I realize this excuse seems overused to let any manner of villain off without consequences (the Bush and Obama presidencies have been littered with examples of this) but I think the reality is more like a mob prosecution. You need to get some of the middle guys to turn so you can get all the big fish. I think one of our greatest problems currently as a country is we’re letting all the big fish get away no matter what they do because they’re too “important”. Certainly “nobility” often sees itself this way.

    It’s enough to make me entertain thoughts of being a member of the “voting peasantry”. It’s a better lot than earlier peasants but it highlights that equality isn’t based on documents signed before your grandparents were born. It’s based on the constant struggle to keep anyone with flexible morality and an advantage from using you to get ahead while offering nothing in return.

  10. Rob Grigjanis says

    dysomniak @8:

    Until she can at least take responsibility for what she’s clearly done, rather than hiding behind the passive voice, she’s no better than Hugo Schwyzer profiting…

    So what she has to say is worthless unless it’s accompanied by…what? A level of contrition acceptable to you? I don’t think this sentence was particularly passive;

    We always wonder if we killed the right people, if we endangered the wrong people, if we destroyed an innocent civilian’s life all because of a bad image or angle.

    Should she have written ‘I’ instead of ‘we’? Would that have sufficed?

  11. dysomniak, darwinian socialist says

    I take it then that you think Professor Schyzer has been treated horribly unfairly? And of course you’ll be campaigning to let other serial killers profit off their memoirs?

  12. richardrobinson says

    Evil isn’t something someone is, it’s something someone does. We are all capable of it, and we all cause some measure of harm throughout our lives. And, fun fact, good and evil don’t cancel out. Doing evil does not in any way hinder a person’s capacity to do good.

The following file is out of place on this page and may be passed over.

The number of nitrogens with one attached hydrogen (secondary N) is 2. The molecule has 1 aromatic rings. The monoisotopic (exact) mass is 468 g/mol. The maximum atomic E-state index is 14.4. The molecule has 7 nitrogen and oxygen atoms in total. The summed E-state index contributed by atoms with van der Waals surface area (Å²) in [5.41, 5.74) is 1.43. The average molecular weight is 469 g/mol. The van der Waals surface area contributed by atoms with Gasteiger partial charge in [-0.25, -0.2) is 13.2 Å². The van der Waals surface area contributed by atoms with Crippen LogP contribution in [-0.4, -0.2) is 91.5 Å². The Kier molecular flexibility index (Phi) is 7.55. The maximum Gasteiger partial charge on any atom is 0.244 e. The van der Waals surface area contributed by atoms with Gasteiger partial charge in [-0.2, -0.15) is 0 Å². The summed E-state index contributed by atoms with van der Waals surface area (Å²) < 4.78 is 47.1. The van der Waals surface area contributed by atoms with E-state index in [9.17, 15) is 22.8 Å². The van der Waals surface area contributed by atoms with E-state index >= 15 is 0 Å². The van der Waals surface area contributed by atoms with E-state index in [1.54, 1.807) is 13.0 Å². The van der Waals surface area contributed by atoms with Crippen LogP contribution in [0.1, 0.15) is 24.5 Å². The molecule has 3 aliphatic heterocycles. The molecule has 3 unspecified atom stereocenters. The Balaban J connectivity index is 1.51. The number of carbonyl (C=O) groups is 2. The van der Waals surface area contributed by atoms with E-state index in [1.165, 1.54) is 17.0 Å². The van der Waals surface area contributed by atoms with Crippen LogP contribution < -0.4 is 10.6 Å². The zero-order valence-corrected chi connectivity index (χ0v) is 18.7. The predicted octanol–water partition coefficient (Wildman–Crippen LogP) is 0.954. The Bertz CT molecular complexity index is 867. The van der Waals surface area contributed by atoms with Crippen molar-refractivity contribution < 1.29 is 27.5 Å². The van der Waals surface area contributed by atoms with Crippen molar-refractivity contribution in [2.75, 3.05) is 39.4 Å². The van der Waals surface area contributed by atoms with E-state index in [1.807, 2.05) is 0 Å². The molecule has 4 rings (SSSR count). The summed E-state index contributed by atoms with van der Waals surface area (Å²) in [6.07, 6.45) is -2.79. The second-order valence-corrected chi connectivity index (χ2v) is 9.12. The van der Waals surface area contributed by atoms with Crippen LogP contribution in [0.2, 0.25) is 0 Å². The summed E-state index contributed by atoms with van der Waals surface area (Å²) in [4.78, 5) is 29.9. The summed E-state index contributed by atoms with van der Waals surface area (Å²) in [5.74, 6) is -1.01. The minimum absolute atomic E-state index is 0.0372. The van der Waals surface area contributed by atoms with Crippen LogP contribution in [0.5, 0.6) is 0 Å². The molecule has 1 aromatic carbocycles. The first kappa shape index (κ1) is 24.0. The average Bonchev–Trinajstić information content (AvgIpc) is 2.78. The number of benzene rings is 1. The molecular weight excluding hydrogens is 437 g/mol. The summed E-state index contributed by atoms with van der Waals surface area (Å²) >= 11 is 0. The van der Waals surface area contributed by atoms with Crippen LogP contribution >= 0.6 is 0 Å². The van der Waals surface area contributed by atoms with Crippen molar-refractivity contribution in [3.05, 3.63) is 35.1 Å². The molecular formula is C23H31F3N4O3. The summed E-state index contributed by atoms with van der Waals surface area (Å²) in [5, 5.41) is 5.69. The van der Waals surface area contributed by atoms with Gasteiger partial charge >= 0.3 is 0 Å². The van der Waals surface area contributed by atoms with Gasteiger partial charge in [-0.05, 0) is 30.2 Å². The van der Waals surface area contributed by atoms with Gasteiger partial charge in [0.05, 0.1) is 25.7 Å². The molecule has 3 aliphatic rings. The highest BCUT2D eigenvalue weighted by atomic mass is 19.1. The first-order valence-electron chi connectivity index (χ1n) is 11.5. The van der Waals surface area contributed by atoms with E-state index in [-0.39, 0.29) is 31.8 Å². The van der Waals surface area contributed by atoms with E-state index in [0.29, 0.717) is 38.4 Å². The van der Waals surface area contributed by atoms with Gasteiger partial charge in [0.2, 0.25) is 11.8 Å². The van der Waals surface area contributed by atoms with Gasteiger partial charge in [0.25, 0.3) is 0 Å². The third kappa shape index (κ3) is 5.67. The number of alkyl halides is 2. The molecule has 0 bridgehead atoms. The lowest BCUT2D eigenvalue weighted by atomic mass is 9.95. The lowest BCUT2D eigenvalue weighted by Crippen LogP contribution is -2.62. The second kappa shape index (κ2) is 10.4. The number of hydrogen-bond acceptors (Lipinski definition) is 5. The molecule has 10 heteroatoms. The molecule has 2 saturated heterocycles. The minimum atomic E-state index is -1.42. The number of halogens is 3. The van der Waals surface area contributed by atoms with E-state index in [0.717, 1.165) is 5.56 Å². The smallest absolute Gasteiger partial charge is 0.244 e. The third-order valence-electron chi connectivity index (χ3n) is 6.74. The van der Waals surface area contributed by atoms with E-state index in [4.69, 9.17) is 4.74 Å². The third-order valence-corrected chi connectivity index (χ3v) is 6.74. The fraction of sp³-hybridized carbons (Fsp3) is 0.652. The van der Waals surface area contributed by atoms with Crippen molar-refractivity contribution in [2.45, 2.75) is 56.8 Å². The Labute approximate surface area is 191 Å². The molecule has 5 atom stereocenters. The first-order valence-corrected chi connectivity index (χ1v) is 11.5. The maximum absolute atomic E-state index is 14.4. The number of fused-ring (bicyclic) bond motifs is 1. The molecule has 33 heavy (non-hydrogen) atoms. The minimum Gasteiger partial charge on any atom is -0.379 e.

Let’s put Heather, here, into a little more context. The economy sucks right now for anyone who isn’t already rich. She got a job that probably pays reasonably well, doesn’t require too much training, and was probably sold to her as a chance to help protect her country. She could quit, but the position would be quickly filled, and she’d be out of a job, likely with few other prospects in sight. Or she could tell us about what she’s doing and maybe, just maybe, this story will be part of the conversation that ends this program.

    But if it makes you feel better to paint this in black and white, and to dehumanize still more people, fill your boots.

  13. dysomniak, darwinian socialist says

    Fuck the economic argument. I’ve been dirt poor my entire life, and I managed not to become a mass murderer.

  14. richardrobinson says

    Reading the article, it turns out she was a soldier and has since been discharged. And part of her job was to look out for troops on the ground.

    Still, that horrible thing that makes war possible: dehumanizing people. You are doing it.

  15. Rob Grigjanis says